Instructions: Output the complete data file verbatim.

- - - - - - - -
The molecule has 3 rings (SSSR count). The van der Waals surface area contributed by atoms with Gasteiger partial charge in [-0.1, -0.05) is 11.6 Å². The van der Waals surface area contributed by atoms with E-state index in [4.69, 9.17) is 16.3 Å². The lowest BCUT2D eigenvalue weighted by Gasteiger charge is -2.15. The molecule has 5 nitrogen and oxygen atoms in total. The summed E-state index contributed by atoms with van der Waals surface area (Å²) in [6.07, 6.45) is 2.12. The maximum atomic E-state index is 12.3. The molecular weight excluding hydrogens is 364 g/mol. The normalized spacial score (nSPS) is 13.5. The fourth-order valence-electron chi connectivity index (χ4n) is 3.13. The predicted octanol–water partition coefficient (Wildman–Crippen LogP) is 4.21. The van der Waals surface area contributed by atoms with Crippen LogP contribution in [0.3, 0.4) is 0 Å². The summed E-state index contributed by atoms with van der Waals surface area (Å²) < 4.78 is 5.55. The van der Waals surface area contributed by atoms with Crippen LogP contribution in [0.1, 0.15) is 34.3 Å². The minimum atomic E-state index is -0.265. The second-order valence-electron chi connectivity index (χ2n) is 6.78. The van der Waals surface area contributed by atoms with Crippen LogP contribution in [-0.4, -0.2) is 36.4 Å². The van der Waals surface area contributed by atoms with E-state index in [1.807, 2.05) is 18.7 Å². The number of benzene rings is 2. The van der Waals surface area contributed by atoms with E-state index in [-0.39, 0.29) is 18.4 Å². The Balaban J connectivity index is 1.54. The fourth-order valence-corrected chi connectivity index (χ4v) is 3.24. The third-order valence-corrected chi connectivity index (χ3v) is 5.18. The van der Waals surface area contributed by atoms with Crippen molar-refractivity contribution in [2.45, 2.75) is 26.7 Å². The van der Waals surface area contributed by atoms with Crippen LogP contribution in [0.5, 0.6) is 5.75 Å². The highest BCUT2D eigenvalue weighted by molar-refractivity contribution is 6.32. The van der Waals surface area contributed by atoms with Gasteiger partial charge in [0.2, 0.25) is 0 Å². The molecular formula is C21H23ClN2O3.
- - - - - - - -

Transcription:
The molecule has 3 rings (SSSR count). The van der Waals surface area contributed by atoms with Gasteiger partial charge in [-0.1, -0.05) is 11.6 Å². The van der Waals surface area contributed by atoms with E-state index in [4.69, 9.17) is 16.3 Å². The lowest BCUT2D eigenvalue weighted by Gasteiger charge is -2.15. The molecule has 5 nitrogen and oxygen atoms in total. The summed E-state index contributed by atoms with van der Waals surface area (Å²) in [6.07, 6.45) is 2.12. The maximum atomic E-state index is 12.3. The molecular weight excluding hydrogens is 364 g/mol. The normalized spacial score (nSPS) is 13.5. The fourth-order valence-electron chi connectivity index (χ4n) is 3.13. The predicted octanol–water partition coefficient (Wildman–Crippen LogP) is 4.21. The van der Waals surface area contributed by atoms with Crippen LogP contribution in [0.3, 0.4) is 0 Å². The summed E-state index contributed by atoms with van der Waals surface area (Å²) < 4.78 is 5.55. The van der Waals surface area contributed by atoms with Crippen LogP contribution in [0.1, 0.15) is 34.3 Å². The minimum atomic E-state index is -0.265. The second-order valence-electron chi connectivity index (χ2n) is 6.78. The van der Waals surface area contributed by atoms with Crippen LogP contribution in [-0.4, -0.2) is 36.4 Å². The van der Waals surface area contributed by atoms with E-state index in [1.807, 2.05) is 18.7 Å². The number of benzene rings is 2. The van der Waals surface area contributed by atoms with E-state index in [-0.39, 0.29) is 18.4 Å². The Balaban J connectivity index is 1.54. The fourth-order valence-corrected chi connectivity index (χ4v) is 3.24. The third-order valence-corrected chi connectivity index (χ3v) is 5.18. The van der Waals surface area contributed by atoms with Crippen molar-refractivity contribution in [2.45, 2.75) is 26.7 Å². The van der Waals surface area contributed by atoms with Crippen LogP contribution in [0.5, 0.6) is 5.75 Å². The highest BCUT2D eigenvalue weighted by molar-refractivity contribution is 6.32. The van der Waals surface area contributed by atoms with Gasteiger partial charge in [0.2, 0.25) is 0 Å². The molecular formula is C21H23ClN2O3.